Republican Presidential candidate Rudy Giuliani would like to globalize NATO and apply his domestic reformist approach to international politics.
Our long-time reader and commentator Prof. Stephen L. Clark explains that "a distinguishing characteristic of Giuliani's approach is the belief that local reforms engender global reforms." Stephen was so kind to write the following guest blog post:
In the concluding paragraphs of his essay "Toward a Realistic Peace", recently published in the September/October issue of Foreign Affairs, is found his personal view that presumably would inform the development and direction of foreign policy in a future Giuliani administration:
I know from personal experience that when security is reliably established in a troubled part of a city, normal life rapidly reestablishes itself: shops open, people move back in, children start playing ball on the sidewalks again, and soon a decent and law-abiding community returns to life. The same is true in world affairs. Disorder in the world's bad neighborhoods tends to spread. Tolerating bad behavior breeds more bad behavior. But concerted action to uphold international standards will help peoples, economies, and states to thrive. Civil society can triumph over chaos if it is backed by determined action.
And so it is that earlier in the essay one finds the following prescription:
A primary goal for our diplomacy -- whether directed toward great powers, developing states, or international institutions -- must be to strengthen the international system, which most of the world has a direct interest in seeing function well. After all, the system helps keep the peace and provide prosperity. Some theorists say that it is outmoded and display either too much faith in globalization or assume that the age of the sovereign state is coming to a close. These views are naive. There is no realistic alternative to the sovereign state system.
In other words, the Westphalian system of nation states, far from withering, is the world's best hope. Thus, the ongoing development of the EU is greeted politely, and a skeptic's eye is cast on the current role played by such long standing institutions as the UN and, relevant to past discussions on this site, NATO:
NATO's role and character should be reexamined. For almost 60 years, it has been a vital bond connecting the United States and Europe. But its founding rationale dissolved with the end of the Cold War, and the alliance should be transformed to meet the challenges of this new century. NATO has already expanded to include former adversaries, taken on roles for which it was not originally conceived, and acted beyond its original theater. We should build on these successes and think more boldly and more globally. We should open the organization's membership to any state that meets basic standards of good governance, military readiness, and global responsibility, regardless of its location. The new NATO should dedicate itself to confronting significant threats to the international system, from territorial aggression to terrorism. I hope that NATO members will see the wisdom in such changes. NATO must change with the times, and its members must always match their rhetorical commitment with action and investment.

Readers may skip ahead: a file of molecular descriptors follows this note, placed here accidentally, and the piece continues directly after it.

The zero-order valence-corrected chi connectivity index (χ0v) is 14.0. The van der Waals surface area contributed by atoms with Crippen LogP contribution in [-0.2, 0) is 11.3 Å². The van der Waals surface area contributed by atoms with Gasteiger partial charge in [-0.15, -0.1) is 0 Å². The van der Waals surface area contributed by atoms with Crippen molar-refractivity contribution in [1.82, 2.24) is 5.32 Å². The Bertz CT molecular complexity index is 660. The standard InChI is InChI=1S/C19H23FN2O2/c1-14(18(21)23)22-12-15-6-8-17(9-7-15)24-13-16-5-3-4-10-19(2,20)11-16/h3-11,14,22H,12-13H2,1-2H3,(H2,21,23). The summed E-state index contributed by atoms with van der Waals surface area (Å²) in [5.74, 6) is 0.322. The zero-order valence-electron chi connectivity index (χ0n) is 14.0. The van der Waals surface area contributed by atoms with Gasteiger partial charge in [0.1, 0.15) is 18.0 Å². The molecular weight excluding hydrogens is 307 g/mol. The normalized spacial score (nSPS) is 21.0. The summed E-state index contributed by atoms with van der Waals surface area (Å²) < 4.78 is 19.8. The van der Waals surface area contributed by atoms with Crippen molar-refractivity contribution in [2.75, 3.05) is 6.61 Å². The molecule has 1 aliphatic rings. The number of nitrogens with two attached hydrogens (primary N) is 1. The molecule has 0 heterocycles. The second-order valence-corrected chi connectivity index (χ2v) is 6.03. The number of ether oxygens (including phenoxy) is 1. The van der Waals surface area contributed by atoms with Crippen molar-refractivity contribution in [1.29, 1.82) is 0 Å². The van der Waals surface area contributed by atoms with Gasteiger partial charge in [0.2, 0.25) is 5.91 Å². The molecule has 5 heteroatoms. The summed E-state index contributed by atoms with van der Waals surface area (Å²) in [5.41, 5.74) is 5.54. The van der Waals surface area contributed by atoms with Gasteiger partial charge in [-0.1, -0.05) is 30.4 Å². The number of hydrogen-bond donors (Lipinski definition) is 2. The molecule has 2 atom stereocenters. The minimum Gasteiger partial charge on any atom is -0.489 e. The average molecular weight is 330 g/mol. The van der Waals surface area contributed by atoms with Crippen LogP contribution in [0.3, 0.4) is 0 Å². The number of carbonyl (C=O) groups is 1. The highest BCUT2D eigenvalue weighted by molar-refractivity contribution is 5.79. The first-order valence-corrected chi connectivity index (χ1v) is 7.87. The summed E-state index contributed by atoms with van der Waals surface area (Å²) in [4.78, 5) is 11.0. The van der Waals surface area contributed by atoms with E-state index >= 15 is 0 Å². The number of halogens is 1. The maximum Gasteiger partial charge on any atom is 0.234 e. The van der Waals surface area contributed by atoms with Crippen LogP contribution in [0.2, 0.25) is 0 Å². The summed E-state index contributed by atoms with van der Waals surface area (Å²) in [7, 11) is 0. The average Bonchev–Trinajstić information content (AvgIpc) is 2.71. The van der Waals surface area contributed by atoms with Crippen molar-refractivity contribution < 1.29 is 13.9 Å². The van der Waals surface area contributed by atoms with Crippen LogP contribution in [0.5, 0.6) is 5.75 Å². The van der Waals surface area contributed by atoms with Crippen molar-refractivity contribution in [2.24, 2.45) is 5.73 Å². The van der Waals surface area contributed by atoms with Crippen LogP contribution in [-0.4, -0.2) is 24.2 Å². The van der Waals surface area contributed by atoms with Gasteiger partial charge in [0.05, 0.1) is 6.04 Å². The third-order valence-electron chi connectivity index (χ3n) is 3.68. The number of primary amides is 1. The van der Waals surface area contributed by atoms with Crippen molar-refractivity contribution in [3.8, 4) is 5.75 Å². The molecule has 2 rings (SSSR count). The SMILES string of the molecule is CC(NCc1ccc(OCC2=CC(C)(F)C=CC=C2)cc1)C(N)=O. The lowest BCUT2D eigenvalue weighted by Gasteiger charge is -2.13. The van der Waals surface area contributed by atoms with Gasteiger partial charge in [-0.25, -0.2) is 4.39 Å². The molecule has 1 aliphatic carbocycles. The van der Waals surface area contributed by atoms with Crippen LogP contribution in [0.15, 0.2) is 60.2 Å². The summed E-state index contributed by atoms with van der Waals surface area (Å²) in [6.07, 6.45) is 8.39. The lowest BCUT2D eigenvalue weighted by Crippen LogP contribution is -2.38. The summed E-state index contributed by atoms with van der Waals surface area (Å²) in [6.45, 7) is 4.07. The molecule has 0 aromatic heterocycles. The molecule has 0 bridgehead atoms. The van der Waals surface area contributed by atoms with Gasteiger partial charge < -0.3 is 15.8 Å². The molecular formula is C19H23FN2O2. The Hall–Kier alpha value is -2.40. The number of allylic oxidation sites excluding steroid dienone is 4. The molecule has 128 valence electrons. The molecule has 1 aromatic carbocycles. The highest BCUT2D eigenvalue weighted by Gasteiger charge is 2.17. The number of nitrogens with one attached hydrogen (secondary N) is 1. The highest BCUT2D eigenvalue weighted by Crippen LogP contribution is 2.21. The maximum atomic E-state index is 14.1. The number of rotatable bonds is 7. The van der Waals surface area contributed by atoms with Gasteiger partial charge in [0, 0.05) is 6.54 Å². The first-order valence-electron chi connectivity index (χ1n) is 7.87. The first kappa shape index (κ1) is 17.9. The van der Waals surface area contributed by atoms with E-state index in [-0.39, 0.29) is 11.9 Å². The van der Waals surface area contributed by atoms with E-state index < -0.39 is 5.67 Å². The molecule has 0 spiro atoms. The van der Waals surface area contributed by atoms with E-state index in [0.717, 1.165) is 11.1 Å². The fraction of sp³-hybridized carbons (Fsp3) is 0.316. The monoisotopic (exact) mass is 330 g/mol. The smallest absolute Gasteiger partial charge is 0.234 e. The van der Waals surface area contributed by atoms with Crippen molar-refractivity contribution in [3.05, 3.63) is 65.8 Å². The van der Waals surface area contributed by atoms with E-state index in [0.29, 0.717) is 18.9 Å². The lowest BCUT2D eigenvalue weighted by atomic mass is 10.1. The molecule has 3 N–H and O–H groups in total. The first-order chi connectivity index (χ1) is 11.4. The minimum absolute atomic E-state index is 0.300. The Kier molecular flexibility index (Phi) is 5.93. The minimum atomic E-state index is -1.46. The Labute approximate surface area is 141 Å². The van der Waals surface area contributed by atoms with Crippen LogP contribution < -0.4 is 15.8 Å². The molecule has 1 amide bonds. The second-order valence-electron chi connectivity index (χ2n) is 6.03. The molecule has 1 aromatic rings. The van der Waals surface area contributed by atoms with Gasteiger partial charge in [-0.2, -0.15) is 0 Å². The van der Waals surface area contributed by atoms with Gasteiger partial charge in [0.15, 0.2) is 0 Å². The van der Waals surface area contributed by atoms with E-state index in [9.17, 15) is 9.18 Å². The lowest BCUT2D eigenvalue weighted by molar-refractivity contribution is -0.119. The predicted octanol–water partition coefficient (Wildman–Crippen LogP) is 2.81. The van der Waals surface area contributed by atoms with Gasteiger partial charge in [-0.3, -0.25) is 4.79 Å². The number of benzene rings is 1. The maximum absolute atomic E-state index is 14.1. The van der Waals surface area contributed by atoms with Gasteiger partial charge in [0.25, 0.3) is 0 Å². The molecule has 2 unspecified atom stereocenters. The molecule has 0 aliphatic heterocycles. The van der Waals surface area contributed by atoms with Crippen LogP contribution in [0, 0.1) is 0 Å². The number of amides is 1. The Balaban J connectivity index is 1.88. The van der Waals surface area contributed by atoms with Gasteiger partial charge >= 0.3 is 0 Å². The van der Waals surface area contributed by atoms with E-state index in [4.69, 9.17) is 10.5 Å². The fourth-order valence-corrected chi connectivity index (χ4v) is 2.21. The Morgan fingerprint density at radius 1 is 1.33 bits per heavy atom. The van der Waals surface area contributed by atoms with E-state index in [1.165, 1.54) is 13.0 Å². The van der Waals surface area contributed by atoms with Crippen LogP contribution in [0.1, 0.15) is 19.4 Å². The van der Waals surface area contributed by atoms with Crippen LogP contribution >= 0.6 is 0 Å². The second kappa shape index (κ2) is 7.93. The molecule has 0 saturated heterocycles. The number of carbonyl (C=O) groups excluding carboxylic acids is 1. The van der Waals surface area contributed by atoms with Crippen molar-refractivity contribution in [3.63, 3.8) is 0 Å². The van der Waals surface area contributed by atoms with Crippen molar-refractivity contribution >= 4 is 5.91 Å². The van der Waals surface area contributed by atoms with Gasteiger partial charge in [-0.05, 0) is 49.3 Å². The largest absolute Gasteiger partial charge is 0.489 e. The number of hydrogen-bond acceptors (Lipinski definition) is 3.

NATO is dead; long live NATO. But in this passage one finds the themes of good governance, global responsibility, and their promotion, that lie at the core of this attempt to synthesize the idealism and realism characteristic of longstanding trends in US foreign policy - hence, the essay's title - and themes one might expect from a former mayor of a large city. It is the view of a reformist.
One should remember though that a committed reformist can be as deeply unsettling to the status quo as the revolutionary. A former Republican governor of the state of New York, and later 26th President of the United States, Theodore Roosevelt presided over one of the most tumultuous periods in US history in the early years of the twentieth century, and was in the vanguard of what would become known as the Progressive movement.
As idealism and realism can be used to describe longstanding currents in US foreign policy, reformism represents a current of equal longstanding in domestic US politics. Much of the world has rejected the aggressive role that America has taken upon itself in recent years, but is the world prepared to accept the leadership of an America whose foreign policy is informed by its domestic reformist impulses?
Prof. Stephen L. Clark is a teacher of mathematics since 1987 at the University of Missouri-Rolla – soon to be renamed the Missouri University of Science and Technology, who claims no expertise in foreign policy matters; yet, has an abiding interest in America and its relations with the rest of the world.